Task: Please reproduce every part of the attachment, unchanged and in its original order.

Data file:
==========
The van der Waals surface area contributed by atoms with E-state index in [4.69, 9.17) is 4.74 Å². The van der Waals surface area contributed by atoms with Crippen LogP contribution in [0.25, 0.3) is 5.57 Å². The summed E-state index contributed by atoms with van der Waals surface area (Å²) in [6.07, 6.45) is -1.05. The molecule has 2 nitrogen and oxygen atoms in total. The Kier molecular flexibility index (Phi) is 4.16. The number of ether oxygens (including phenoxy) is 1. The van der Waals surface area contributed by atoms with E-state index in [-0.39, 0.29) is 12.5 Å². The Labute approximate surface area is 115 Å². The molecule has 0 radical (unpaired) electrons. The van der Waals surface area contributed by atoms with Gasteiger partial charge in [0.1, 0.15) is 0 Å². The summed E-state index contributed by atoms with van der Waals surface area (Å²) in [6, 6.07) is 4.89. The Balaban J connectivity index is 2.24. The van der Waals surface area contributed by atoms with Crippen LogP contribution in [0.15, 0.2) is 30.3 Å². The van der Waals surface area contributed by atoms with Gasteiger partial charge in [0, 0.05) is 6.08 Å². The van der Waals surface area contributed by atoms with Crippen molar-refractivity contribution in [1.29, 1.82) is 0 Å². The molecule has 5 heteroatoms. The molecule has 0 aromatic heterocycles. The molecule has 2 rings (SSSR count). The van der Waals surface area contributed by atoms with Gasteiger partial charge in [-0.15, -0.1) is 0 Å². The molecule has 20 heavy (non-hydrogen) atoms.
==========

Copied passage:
The van der Waals surface area contributed by atoms with E-state index in [4.69, 9.17) is 4.74 Å². The van der Waals surface area contributed by atoms with Crippen LogP contribution in [0.25, 0.3) is 5.57 Å². The summed E-state index contributed by atoms with van der Waals surface area (Å²) in [6.07, 6.45) is -1.05. The molecule has 2 nitrogen and oxygen atoms in total. The Kier molecular flexibility index (Phi) is 4.16. The number of ether oxygens (including phenoxy) is 1. The van der Waals surface area contributed by atoms with E-state index in [-0.39, 0.29) is 12.5 Å². The Labute approximate surface area is 115 Å². The molecule has 0 radical (unpaired) electrons. The van der Waals surface area contributed by atoms with Gasteiger partial charge in [0.1, 0.15) is 0 Å². The summed E-state index contributed by atoms with van der Waals surface area (Å²) in [6, 6.07) is 4.89. The Balaban J connectivity index is 2.24. The van der Waals surface area contributed by atoms with Crippen LogP contribution in [0.15, 0.2) is 30.3 Å². The van der Waals surface area contributed by atoms with Gasteiger partial charge in [0, 0.05) is 6.08 Å². The van der Waals surface area contributed by atoms with Crippen molar-refractivity contribution in [1.29, 1.82) is 0 Å². The molecule has 5 heteroatoms. The molecule has 0 aromatic heterocycles. The molecule has 2 rings (SSSR count). The van der Waals surface area contributed by atoms with Gasteiger partial charge in [-0.15, -0.1) is 0 Å². The molecule has 20 heavy (non-hydrogen) atoms.